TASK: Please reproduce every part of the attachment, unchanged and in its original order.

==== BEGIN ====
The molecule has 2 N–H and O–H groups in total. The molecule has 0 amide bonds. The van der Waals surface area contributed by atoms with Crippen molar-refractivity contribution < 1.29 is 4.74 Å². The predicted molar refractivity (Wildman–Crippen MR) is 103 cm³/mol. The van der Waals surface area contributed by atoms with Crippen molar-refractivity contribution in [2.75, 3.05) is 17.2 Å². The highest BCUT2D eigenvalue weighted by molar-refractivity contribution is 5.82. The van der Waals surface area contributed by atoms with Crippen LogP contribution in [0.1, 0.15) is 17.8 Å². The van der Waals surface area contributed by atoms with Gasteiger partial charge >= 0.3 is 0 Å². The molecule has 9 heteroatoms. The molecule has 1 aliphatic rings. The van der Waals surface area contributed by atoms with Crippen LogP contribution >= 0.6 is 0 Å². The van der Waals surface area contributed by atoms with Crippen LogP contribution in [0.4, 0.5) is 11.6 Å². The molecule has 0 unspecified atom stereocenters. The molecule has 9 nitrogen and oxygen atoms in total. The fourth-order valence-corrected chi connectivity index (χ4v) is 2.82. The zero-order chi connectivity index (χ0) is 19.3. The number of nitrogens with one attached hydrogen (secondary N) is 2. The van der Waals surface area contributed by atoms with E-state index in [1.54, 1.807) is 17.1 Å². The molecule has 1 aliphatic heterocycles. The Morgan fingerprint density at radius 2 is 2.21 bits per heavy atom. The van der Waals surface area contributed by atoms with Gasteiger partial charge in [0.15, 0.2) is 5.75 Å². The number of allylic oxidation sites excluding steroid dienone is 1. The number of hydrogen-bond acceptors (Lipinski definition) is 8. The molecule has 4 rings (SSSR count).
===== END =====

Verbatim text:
The molecule has 2 N–H and O–H groups in total. The molecule has 0 amide bonds. The van der Waals surface area contributed by atoms with Crippen molar-refractivity contribution < 1.29 is 4.74 Å². The predicted molar refractivity (Wildman–Crippen MR) is 103 cm³/mol. The van der Waals surface area contributed by atoms with Crippen molar-refractivity contribution in [2.75, 3.05) is 17.2 Å². The highest BCUT2D eigenvalue weighted by molar-refractivity contribution is 5.82. The van der Waals surface area contributed by atoms with Crippen LogP contribution in [0.1, 0.15) is 17.8 Å². The van der Waals surface area contributed by atoms with Gasteiger partial charge >= 0.3 is 0 Å². The molecule has 9 heteroatoms. The molecule has 1 aliphatic rings. The van der Waals surface area contributed by atoms with Crippen LogP contribution >= 0.6 is 0 Å². The van der Waals surface area contributed by atoms with Crippen LogP contribution in [0.4, 0.5) is 11.6 Å². The molecule has 0 unspecified atom stereocenters. The molecule has 9 nitrogen and oxygen atoms in total. The fourth-order valence-corrected chi connectivity index (χ4v) is 2.82. The zero-order chi connectivity index (χ0) is 19.3. The number of nitrogens with one attached hydrogen (secondary N) is 2. The van der Waals surface area contributed by atoms with E-state index in [1.54, 1.807) is 17.1 Å². The molecule has 1 aliphatic heterocycles. The Morgan fingerprint density at radius 2 is 2.21 bits per heavy atom. The van der Waals surface area contributed by atoms with Gasteiger partial charge in [0.15, 0.2) is 5.75 Å². The number of allylic oxidation sites excluding steroid dienone is 1. The number of hydrogen-bond acceptors (Lipinski definition) is 8. The molecule has 4 rings (SSSR count).